The Makeup Games


The experiment begins

It’s Feb. 1, 2015. The more I look at my real face the more bored and self-conscious I become. I keep glaring at my reflection in the mirror. “Alright, now what,” I say to myself, trying to think of ways to waste the 20 minutes I usually spend doing my makeup after I brush my teeth.

I start looking for ways to compensate for the blank canvas that is my face: earrings, necklaces, a hat, fake glasses and even lip balm with a little bit of sparkles in it. Eventually I’m covered in accessories. I start to feel better.

I decided to take a month off of makeup – I chose February because it’s the shortest – to see why it’s such a big part of my identity and how my natural face affects my ability to accomplish my goals. I also talked to other women who interact with cosmetics on the regular such as an actress, a makeup artist and an esthetician student, to find out why so many of us are uncomfortable with how we really look.

Red carpet woes

Right off the bat, one of the biggest hurdles in this experiment as a journalism student was when I covered a red carpet event Feb. 5. It was for the live taping of the This Hour Has 22 Minutes anniversary episode in Ottawa.

I felt unprofessional showing up to interview actors and politicians plain-faced and bedazzled with my unnecessary accessories. Interactions were short, but it probably had more to do with my lack of confidence than their inability to get past my real face.

Interview with a funny girl

Susan Kent, a comedian on the show, extended her interview with me to talk about how makeup has affected her life and career.

“Throughout most of my life I used makeup because I never felt like a true beauty,” said Kent. “Then I was like ‘Fuck it’.”

Kent said that working in comedy has been liberating, since being funny is more important than looking beautiful. Kent thinks she’s lucky that half the time her characters are men so she doesn’t have to think about her appearance for a few minutes.

“You will realize how much more you’ll love yourself,” said Kent to me after I told her about my experiment.

But I’m just a regular woman. I’m sure as soon as I make it as famous comedian I’ll love myself a whole lot more without lipstick.

Chit-chat with an insecurities cover up expert

Makeup artist for Caryl Baker Visage, Maya Kaaki, deals with the heavy task of correcting regular women’s insecurities on the regular. When women come into her store at St. Laurent Centre, Kaaki asks them what they like about themselves and what they dislike.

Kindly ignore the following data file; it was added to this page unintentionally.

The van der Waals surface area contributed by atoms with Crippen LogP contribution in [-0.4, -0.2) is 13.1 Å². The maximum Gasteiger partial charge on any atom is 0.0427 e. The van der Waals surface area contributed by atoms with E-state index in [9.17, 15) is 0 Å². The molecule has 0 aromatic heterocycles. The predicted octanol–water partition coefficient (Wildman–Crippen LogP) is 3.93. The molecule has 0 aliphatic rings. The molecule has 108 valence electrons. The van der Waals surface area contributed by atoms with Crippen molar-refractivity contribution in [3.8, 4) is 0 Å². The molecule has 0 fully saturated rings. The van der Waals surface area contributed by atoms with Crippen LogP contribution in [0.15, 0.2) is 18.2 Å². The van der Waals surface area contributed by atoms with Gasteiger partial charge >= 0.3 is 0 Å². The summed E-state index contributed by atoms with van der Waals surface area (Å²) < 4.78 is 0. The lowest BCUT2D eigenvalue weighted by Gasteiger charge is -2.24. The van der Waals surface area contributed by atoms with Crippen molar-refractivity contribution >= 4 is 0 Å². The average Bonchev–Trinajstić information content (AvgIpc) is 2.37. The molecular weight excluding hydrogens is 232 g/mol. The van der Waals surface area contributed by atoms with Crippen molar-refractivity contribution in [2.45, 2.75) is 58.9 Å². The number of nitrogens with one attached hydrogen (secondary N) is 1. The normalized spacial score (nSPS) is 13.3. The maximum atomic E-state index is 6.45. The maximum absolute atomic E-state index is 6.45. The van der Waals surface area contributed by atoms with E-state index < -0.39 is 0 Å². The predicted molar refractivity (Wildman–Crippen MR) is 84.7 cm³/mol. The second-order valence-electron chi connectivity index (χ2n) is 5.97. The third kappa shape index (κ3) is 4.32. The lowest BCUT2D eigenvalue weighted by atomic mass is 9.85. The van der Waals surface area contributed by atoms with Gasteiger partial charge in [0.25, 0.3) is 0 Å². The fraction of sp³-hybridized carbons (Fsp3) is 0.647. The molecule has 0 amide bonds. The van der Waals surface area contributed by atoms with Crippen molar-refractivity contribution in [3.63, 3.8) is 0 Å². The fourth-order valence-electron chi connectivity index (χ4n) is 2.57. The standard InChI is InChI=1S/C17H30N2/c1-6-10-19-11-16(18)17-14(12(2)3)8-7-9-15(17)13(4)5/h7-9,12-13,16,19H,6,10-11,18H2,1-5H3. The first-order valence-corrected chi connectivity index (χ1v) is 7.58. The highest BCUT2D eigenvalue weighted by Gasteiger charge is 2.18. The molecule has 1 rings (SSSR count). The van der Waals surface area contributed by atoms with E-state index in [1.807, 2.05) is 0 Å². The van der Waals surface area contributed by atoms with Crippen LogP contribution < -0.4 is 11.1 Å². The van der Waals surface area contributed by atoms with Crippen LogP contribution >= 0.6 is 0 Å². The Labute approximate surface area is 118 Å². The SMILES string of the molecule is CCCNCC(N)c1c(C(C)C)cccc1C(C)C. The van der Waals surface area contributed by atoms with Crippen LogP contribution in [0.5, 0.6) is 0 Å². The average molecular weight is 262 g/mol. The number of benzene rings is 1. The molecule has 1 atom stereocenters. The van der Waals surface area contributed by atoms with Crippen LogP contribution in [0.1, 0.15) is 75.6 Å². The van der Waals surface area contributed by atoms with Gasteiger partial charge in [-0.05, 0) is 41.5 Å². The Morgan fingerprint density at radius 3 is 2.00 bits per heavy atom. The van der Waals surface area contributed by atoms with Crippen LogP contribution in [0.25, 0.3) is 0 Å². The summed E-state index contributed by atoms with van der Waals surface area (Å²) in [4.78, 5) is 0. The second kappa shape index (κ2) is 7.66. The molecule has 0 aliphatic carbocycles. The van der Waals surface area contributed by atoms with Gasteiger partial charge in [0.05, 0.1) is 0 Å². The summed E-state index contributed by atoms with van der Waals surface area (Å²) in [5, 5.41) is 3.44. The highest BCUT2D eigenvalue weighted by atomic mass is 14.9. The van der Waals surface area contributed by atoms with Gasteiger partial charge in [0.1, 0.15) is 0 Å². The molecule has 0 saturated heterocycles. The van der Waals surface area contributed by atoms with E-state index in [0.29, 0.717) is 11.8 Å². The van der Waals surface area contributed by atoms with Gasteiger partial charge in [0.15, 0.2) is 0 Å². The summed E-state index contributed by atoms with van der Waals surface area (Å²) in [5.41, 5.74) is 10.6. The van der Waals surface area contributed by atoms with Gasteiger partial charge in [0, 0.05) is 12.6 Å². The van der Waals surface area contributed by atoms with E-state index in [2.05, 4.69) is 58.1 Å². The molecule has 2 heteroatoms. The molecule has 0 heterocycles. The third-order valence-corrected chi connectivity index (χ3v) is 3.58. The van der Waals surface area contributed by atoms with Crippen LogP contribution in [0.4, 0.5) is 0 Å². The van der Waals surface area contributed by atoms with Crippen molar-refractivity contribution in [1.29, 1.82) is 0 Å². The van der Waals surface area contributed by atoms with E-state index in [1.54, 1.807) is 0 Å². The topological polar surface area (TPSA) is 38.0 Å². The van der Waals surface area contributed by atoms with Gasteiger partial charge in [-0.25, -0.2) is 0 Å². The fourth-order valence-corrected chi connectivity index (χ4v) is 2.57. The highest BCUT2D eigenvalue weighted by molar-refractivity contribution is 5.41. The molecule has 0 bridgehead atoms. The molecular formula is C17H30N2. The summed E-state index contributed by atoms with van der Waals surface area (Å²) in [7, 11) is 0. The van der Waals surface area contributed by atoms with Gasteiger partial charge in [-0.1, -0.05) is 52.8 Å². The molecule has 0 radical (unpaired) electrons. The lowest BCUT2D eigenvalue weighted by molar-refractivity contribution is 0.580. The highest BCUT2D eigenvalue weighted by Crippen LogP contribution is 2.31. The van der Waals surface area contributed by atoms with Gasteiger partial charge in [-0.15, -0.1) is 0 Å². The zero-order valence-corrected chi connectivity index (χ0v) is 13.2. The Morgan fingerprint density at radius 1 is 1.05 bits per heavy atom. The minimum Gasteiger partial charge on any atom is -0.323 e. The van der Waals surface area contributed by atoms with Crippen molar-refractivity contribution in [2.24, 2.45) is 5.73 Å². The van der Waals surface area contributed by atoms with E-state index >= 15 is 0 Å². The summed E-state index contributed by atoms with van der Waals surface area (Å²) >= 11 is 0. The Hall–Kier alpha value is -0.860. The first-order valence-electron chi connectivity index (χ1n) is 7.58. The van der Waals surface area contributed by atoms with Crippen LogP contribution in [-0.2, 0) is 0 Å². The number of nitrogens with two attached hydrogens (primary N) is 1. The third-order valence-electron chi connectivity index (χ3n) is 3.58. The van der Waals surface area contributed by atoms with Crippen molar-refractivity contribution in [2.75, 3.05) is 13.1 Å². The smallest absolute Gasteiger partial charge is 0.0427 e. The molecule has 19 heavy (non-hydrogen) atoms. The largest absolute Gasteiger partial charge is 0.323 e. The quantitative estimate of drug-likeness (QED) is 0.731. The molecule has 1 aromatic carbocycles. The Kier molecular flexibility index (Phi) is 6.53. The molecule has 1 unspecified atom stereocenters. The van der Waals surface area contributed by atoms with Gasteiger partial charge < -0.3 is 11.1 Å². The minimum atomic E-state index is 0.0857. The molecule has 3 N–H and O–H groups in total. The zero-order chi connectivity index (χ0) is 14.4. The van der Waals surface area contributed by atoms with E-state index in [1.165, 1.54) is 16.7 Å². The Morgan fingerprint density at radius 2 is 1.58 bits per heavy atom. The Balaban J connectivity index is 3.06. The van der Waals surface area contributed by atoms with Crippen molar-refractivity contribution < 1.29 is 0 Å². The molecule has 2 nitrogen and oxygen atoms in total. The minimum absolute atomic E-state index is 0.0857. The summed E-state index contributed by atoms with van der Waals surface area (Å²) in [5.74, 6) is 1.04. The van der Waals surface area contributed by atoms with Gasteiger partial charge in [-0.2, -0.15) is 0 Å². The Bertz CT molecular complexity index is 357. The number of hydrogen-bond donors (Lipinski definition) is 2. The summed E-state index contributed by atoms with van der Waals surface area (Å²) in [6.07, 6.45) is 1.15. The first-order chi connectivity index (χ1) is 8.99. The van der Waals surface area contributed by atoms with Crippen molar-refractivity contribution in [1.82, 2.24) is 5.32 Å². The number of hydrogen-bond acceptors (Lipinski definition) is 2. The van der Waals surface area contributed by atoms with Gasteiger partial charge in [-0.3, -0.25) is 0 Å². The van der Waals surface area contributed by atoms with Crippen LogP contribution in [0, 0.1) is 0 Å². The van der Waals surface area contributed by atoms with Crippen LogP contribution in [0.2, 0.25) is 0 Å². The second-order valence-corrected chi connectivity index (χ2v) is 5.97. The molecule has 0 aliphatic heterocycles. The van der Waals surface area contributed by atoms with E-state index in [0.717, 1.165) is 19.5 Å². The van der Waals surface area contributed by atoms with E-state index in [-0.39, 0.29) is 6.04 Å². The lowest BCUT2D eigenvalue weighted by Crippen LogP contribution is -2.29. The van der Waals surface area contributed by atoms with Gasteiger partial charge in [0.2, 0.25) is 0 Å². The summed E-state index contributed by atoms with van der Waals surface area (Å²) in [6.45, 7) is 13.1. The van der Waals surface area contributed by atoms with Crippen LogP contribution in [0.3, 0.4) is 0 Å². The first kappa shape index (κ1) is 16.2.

“They always answer what do you dislike faster, and often before, what they do like,” said Kaaki.

Kaaki said the media teaches women that they always need to be flawless. Social media sites such as Instagram also contribute to the problem because they provide easy to use editing tools allowing anyone to quickly alter their pictures before they hit the net.

“Everything is touched up with filters and Photoshop, so there are no natural looks,” said Kaaki. “It really messes with people’s perceptions of themselves.”

I can attest to that; with a little mascara on my eyelashes I’m under the impression that I’m a whole other woman.

Talks with a make-up lover over brunch

My friend Marie Evrard is taking a break from her nursing degree to study esthetics at Versailles Academy. Her passion for the beauty industry has momentarily surpassed her love for money. She shares my view on makeup’s power over our self-perception.

“I like how it makes me feel on the inside. It’s like a surgical procedure for free, you can lift and change the appearance,” said Evrard. “Besides, makeup is just makeup. If you make a mistake you can always fix it.”


Cheating in the Bahamas

I have a confession to make. I didn’t last the full 28 days’ makeup-free.

I went to the Bahamas for a week starting Feb. 15, and despite leaving all of my cosmetics back in Ottawa so I wouldn’t be tempted to wear anything, I got my hands on some of my cousin’s makeup after I met a guy at a hotel bar.

My cousin Montana and I would sneak into the five star hotels at night for free drinks and to meet handsome, young, rich guys to party with. That night we made friends with two blonde Dutch brothers.

I spent the whole night hanging out with the older one, and even though I didn’t wear any makeup, he followed me around like a puppy dog. I palmed my cousin’s makeup to wear the second night but the effects were the same. So I guess I broke my one month makeup-free vow for nothing.

Who would have thought that a guy would like me for who I am on the inside? Unfortunately for Dutch boy, he turned out to be a huge dork outside of the holiday so I stopped talking to him.

The experiment ends

It’s March 1. I have my makeup back and boy did I miss it.

Present day reflections

Last February, when I was still 21, I went a month makeup-free to see its effect on my ability to accomplish my goals and keep my confidence up. Seven months later I’m still in the same boat. I know I should probably have grown from the experience. But when I need to be my best self I crave that extra boost to my looks to keep me feeling good.

A lot of other women still feel this way too. It’s still a problem and it will probably rule most women lives until we’re all too old and senile to be aware of our own appearances.